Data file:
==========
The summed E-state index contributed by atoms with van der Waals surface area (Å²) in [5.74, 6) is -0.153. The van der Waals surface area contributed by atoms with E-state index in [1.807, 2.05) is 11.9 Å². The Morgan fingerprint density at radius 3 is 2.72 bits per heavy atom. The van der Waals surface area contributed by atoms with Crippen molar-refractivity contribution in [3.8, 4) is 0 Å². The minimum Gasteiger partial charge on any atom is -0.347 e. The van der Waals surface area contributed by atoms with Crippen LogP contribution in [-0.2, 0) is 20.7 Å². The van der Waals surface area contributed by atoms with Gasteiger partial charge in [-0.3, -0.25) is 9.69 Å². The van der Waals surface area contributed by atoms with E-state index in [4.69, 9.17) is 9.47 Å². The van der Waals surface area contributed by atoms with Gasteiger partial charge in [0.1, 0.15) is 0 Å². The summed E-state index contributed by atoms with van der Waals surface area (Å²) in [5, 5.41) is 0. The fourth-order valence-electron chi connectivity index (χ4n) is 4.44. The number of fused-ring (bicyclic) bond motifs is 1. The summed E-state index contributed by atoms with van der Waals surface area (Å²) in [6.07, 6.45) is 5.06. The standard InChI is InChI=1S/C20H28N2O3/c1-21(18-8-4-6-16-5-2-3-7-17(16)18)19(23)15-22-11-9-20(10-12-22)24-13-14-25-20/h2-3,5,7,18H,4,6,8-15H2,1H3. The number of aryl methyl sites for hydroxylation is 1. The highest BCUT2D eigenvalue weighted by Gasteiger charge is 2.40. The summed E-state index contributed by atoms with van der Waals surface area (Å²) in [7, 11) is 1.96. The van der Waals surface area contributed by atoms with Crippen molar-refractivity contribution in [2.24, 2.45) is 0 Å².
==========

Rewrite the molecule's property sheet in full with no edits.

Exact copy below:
The summed E-state index contributed by atoms with van der Waals surface area (Å²) in [5.74, 6) is -0.153. The van der Waals surface area contributed by atoms with E-state index in [1.807, 2.05) is 11.9 Å². The Morgan fingerprint density at radius 3 is 2.72 bits per heavy atom. The van der Waals surface area contributed by atoms with Crippen molar-refractivity contribution in [3.8, 4) is 0 Å². The minimum Gasteiger partial charge on any atom is -0.347 e. The van der Waals surface area contributed by atoms with Crippen LogP contribution in [-0.2, 0) is 20.7 Å². The van der Waals surface area contributed by atoms with Gasteiger partial charge in [-0.3, -0.25) is 9.69 Å². The van der Waals surface area contributed by atoms with E-state index in [4.69, 9.17) is 9.47 Å². The van der Waals surface area contributed by atoms with Gasteiger partial charge in [0.1, 0.15) is 0 Å². The summed E-state index contributed by atoms with van der Waals surface area (Å²) in [5, 5.41) is 0. The fourth-order valence-electron chi connectivity index (χ4n) is 4.44. The number of fused-ring (bicyclic) bond motifs is 1. The summed E-state index contributed by atoms with van der Waals surface area (Å²) in [6.07, 6.45) is 5.06. The standard InChI is InChI=1S/C20H28N2O3/c1-21(18-8-4-6-16-5-2-3-7-17(16)18)19(23)15-22-11-9-20(10-12-22)24-13-14-25-20/h2-3,5,7,18H,4,6,8-15H2,1H3. The number of aryl methyl sites for hydroxylation is 1. The highest BCUT2D eigenvalue weighted by Gasteiger charge is 2.40. The summed E-state index contributed by atoms with van der Waals surface area (Å²) in [7, 11) is 1.96. The van der Waals surface area contributed by atoms with Crippen molar-refractivity contribution in [2.24, 2.45) is 0 Å².